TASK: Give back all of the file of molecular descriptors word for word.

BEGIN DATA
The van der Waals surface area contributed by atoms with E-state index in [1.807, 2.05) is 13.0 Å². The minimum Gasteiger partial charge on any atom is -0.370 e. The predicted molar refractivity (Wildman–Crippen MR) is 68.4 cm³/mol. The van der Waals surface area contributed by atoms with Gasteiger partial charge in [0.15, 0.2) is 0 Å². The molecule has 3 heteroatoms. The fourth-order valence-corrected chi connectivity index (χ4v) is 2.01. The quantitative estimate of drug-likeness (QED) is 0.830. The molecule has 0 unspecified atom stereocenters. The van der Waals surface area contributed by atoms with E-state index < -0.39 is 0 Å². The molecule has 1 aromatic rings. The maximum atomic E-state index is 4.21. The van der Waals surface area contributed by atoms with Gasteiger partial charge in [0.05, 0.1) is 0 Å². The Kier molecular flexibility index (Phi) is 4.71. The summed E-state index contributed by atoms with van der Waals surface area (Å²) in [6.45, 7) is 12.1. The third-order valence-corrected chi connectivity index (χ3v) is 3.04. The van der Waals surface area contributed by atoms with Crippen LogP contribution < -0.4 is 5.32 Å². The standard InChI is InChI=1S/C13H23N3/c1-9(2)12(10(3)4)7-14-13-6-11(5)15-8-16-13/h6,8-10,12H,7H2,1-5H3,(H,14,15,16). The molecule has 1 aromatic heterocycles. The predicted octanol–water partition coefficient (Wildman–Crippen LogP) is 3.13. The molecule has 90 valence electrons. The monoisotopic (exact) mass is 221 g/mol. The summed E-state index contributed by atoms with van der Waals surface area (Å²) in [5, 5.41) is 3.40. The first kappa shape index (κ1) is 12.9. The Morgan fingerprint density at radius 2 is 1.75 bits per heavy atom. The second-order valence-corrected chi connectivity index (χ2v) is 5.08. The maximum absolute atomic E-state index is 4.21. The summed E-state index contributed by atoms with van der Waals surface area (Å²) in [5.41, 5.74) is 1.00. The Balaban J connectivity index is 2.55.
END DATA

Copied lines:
The van der Waals surface area contributed by atoms with E-state index in [1.807, 2.05) is 13.0 Å². The minimum Gasteiger partial charge on any atom is -0.370 e. The predicted molar refractivity (Wildman–Crippen MR) is 68.4 cm³/mol. The van der Waals surface area contributed by atoms with Gasteiger partial charge in [0.15, 0.2) is 0 Å². The molecule has 3 heteroatoms. The fourth-order valence-corrected chi connectivity index (χ4v) is 2.01. The quantitative estimate of drug-likeness (QED) is 0.830. The molecule has 0 unspecified atom stereocenters. The van der Waals surface area contributed by atoms with E-state index < -0.39 is 0 Å². The molecule has 1 aromatic rings. The maximum atomic E-state index is 4.21. The van der Waals surface area contributed by atoms with Gasteiger partial charge in [0.05, 0.1) is 0 Å². The Kier molecular flexibility index (Phi) is 4.71. The summed E-state index contributed by atoms with van der Waals surface area (Å²) in [6.45, 7) is 12.1. The third-order valence-corrected chi connectivity index (χ3v) is 3.04. The van der Waals surface area contributed by atoms with Crippen LogP contribution < -0.4 is 5.32 Å². The standard InChI is InChI=1S/C13H23N3/c1-9(2)12(10(3)4)7-14-13-6-11(5)15-8-16-13/h6,8-10,12H,7H2,1-5H3,(H,14,15,16). The molecule has 1 aromatic heterocycles. The predicted octanol–water partition coefficient (Wildman–Crippen LogP) is 3.13. The molecule has 90 valence electrons. The monoisotopic (exact) mass is 221 g/mol. The summed E-state index contributed by atoms with van der Waals surface area (Å²) in [5, 5.41) is 3.40. The first kappa shape index (κ1) is 12.9. The Morgan fingerprint density at radius 2 is 1.75 bits per heavy atom. The second-order valence-corrected chi connectivity index (χ2v) is 5.08. The maximum absolute atomic E-state index is 4.21. The summed E-state index contributed by atoms with van der Waals surface area (Å²) in [5.41, 5.74) is 1.00. The Balaban J connectivity index is 2.55.